Thanks to Noel for posting this blog about early college high schools. I hadn’t really ever heard of that specific concept, especially with such a strong collaboration between high schools and colleges in which the last two years of high school are actually college courses on a college campus.
Even though that concept is new to me, I had a similar experience. My last two years of high school were spent at the Mississippi School for Math and Science, located in Columbus, MS on the campus of Mississippi University for Women. I won’t get too deep into the politics of the school, but it is one of those places that constantly struggles to gain funding from legislature and it seems like every year is a real threat that they will shut it down. MSMS is a public, residential high school for academically gifted students in the state of Mississippi. We lived on campus, ate meals at MUW’s cafeteria, and basically were only able to see our parents on the weekends. While my parents lived in Columbus as well, many students were 4-5 hours away from their parents.
As far as the academics go, I think it’s a great idea to have options for gifted students that give them a head start in the college process. I took several AP courses and scored high enough on the test to get credit for several classes. There were also several classes in my curriculum at MSMS that were considered dual enrollment classes which gave me university credit as well as my high school credits. Basically, I technically started college as a sophomore and was able to skip out on most of the freshman level classes.
Here’s the biggest thing that I saw at MSMS – while the classes were indeed challenging, most of the students who left the school chose to go home because they were homesick. Many who failed out of the school were not failing at their home school because they had their support system easily accessible. It’s easy to forget that while academically gifted students are bright, they’re still kids. It isn’t easy to leave home at the age of 16. Even students who can easily take the academic load might find it challenging to uproot like that. MSMS had a very strong support system – the students were extremely close and the faculty/staff really cared about us. Simply having a “strong” support system is not necessarily enough for students.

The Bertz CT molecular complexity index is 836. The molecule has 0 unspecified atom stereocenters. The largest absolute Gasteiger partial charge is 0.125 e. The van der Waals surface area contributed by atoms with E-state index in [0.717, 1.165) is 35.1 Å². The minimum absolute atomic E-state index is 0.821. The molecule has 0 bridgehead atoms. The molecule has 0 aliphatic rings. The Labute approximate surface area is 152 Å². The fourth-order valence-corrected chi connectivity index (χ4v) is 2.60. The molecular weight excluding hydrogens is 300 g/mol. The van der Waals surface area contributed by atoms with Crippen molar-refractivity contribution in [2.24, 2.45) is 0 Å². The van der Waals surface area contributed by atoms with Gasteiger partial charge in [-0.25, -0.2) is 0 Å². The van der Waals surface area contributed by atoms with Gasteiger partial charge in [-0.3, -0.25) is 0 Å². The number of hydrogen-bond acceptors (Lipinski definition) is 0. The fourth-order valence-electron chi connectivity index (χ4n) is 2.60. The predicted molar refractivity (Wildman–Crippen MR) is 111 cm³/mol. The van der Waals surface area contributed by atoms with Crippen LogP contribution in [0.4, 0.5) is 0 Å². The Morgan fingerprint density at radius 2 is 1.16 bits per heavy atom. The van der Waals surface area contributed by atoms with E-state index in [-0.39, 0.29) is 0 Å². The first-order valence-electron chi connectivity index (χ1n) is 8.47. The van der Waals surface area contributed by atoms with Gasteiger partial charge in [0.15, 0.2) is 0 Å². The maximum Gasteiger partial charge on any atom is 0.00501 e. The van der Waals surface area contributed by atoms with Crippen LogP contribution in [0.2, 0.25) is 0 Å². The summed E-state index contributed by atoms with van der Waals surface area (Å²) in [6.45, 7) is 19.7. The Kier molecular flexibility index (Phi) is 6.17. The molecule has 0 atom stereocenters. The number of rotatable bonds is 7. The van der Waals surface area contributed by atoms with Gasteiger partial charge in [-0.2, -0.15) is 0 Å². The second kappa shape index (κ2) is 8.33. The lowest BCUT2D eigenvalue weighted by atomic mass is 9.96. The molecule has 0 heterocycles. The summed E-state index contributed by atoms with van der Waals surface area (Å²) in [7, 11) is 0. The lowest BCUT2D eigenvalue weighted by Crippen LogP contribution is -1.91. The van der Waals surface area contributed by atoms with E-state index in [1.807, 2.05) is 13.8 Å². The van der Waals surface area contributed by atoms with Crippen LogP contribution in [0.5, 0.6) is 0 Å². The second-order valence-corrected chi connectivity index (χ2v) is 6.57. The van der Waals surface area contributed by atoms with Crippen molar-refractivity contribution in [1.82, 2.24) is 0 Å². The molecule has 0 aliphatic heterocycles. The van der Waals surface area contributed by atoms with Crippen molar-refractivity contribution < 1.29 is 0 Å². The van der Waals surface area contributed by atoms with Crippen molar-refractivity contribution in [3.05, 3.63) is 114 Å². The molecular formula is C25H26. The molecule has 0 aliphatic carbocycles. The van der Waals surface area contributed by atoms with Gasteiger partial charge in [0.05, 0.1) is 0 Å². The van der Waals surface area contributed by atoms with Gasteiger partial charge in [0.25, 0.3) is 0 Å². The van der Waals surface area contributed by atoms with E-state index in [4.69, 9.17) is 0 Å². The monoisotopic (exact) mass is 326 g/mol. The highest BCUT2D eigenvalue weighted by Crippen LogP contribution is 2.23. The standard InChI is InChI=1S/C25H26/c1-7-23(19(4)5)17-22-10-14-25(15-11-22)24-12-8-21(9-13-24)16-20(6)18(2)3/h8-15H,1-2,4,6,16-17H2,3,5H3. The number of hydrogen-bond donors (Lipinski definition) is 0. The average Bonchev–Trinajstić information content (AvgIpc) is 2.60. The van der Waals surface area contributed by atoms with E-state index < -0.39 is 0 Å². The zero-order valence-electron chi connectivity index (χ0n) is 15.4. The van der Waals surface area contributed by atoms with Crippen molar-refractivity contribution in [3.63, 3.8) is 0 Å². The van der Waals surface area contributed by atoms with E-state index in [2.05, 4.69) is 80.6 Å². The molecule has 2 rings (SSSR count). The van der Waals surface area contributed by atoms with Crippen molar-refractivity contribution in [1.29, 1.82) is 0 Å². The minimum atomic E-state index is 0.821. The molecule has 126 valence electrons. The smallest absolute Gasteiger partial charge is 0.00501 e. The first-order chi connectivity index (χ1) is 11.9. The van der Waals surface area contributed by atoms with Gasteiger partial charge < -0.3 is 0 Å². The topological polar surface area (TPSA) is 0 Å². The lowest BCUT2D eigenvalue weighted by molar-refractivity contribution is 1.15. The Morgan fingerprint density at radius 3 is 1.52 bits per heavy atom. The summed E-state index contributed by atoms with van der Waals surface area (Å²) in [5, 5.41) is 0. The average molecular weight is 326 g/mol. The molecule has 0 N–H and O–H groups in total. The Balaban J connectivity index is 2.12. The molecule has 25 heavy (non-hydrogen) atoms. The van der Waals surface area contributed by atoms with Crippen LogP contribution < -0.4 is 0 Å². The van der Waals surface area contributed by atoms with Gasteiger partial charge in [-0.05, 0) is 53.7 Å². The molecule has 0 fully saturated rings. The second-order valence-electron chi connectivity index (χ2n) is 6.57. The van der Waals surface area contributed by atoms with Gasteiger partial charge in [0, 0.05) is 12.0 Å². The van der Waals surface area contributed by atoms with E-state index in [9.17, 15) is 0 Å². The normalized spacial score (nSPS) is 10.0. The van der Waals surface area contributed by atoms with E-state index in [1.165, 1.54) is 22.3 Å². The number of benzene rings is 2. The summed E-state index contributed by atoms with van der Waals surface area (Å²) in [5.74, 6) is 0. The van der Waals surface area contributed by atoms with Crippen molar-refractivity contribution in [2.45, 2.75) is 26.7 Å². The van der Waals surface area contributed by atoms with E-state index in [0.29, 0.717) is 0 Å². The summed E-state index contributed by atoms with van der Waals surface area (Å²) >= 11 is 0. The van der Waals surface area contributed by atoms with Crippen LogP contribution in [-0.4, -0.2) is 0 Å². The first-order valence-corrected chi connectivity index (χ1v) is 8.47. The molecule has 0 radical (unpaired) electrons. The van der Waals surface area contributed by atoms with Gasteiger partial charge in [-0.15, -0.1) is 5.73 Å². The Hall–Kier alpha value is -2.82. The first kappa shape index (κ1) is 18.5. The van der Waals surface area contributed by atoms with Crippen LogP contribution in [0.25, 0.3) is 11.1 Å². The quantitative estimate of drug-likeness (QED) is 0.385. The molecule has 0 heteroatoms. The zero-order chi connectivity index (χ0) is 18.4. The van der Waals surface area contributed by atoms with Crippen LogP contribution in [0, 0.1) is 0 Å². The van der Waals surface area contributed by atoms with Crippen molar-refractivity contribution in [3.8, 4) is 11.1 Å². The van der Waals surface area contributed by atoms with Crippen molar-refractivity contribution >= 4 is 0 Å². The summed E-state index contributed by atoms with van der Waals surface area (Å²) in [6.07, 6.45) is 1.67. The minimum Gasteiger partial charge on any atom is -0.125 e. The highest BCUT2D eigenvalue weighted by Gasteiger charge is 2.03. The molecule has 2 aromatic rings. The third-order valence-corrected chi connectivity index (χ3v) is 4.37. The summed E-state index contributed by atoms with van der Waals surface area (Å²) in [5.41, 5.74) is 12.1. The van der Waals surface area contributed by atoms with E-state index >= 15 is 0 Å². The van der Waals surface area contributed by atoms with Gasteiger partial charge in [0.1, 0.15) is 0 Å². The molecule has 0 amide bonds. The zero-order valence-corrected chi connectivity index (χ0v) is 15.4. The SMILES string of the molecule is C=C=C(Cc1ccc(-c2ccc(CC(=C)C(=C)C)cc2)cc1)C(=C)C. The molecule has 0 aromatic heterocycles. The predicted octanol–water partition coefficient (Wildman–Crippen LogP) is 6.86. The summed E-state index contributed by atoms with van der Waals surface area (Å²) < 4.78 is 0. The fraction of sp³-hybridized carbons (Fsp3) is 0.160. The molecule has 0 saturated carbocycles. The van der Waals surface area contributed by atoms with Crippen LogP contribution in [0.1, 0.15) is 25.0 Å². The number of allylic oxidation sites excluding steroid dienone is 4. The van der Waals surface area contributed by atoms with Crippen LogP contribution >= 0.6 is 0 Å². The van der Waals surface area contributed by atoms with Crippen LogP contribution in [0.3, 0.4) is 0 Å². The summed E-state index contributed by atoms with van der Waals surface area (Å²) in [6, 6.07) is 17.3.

I think that while early college high schools are a great idea for some students, it’s not a one size fits all problem. It doesn’t replace community colleges either, because community colleges tend to allow students to stay closer to home longer than immediately going to a 4-year university. Overall, while I see the value that such a system can present to us, I think the most important variable in all education is the student. Everyone has different learning styles, support systems, and coping mechanisms. Because of this, it’s vital to have a variety of educational options that meet the needs of each individual.